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Market not route to universal coverage, Summit hears

Mr Robert Yates, Project Director of the Universal Health Coverage Policy Forum at the Royal Institute of International Affairs in London, told the Summit that international experience proves that “a market driven system where people are privately buying and selling health services like you would do with restaurant meals or subscription for a mobile phone or something like that, will never ever take you to universal health coverage”.

“You only have to look at the mess of the US health system to recognise that that is the case – 18 per cent of its GDP on a health system where 28 million Americans don’t get the services they need,” said Mr Yates.

“So because the free market will never ever do these cross-subsidies at the level that is required you need the State to force wealthy and healthy people to cross subsidise the sick and the poor. That very much means the State very much governs the health finance system and is involved in all the maor functions of that financing system in how you raise the money, how you put it in the big pot. Then how you allocate it to purchasing services.”

In his presentation Mr Yates noted that the issue of moving towards universal health coverage is a very political process. He said that the future moves towards Sláintecare in this country would also involve serious politics. “Universal health coverage is very much about replacing private voluntary financing with public compulsory financing,” said Mr Yates. “I’m not saying anything about the provision of services here. Everything does not have to be run by the State, there are systems, like France and Japan, where almost all the services are privately run, but the financing is not exclusively, but predominately, public.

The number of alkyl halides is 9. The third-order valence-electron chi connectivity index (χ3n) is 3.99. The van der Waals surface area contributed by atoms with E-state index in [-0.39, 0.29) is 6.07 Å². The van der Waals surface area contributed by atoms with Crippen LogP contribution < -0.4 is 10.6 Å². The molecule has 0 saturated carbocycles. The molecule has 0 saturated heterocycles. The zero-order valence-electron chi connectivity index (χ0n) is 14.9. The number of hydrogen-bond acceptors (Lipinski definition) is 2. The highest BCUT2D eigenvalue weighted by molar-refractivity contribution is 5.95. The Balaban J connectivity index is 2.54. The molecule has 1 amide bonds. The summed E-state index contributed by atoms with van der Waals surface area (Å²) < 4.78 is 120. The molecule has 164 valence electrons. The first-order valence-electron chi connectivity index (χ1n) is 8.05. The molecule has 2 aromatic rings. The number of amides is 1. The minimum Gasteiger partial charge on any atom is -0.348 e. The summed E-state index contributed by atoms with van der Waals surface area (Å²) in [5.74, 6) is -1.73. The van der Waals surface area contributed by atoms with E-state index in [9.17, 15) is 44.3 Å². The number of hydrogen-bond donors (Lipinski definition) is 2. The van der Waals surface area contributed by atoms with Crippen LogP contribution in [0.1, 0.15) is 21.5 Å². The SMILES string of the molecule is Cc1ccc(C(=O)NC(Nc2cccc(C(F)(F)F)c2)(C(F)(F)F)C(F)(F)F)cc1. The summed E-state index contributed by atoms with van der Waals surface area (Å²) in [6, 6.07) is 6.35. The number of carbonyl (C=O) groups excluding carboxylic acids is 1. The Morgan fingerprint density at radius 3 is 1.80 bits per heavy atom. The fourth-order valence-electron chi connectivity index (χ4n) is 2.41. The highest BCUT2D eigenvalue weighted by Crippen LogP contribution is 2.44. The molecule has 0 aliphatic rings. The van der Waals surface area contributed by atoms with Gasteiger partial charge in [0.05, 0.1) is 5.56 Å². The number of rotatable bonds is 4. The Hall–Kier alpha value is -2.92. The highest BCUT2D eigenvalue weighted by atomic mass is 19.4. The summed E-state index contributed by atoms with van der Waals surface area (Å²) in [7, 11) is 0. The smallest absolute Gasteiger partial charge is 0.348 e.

“But moving towards that system is inherently political. Because there are lots of vested interest groups that don’t want to do that.”

Also speaking at the conference, CEO of the University of Limerick Hospitals Group Ms Colette Cowan said that the impact of the Sláintecare Report had been discussed among the leadership of the HSE Hospital Groups.

“We have talked about budgets at a Group CEO level, about Sláintecare and the reconfiguration of the Hospitals Groups,” said Ms Cowan.

“In my view, in the future if it all works out well for Sláintecare is that model four hospitals will just be critical care. Patients will come for really acute care and the system will shift into the community. How we shift that burden of payment will be an open debate that we have to have. We already struggle with [finance], because each of the hospitals in the mid-west are graded differently, there are different costs associated with them, but doctors move between the sites. That is our first challenge to try and work that out and make it a single system.”

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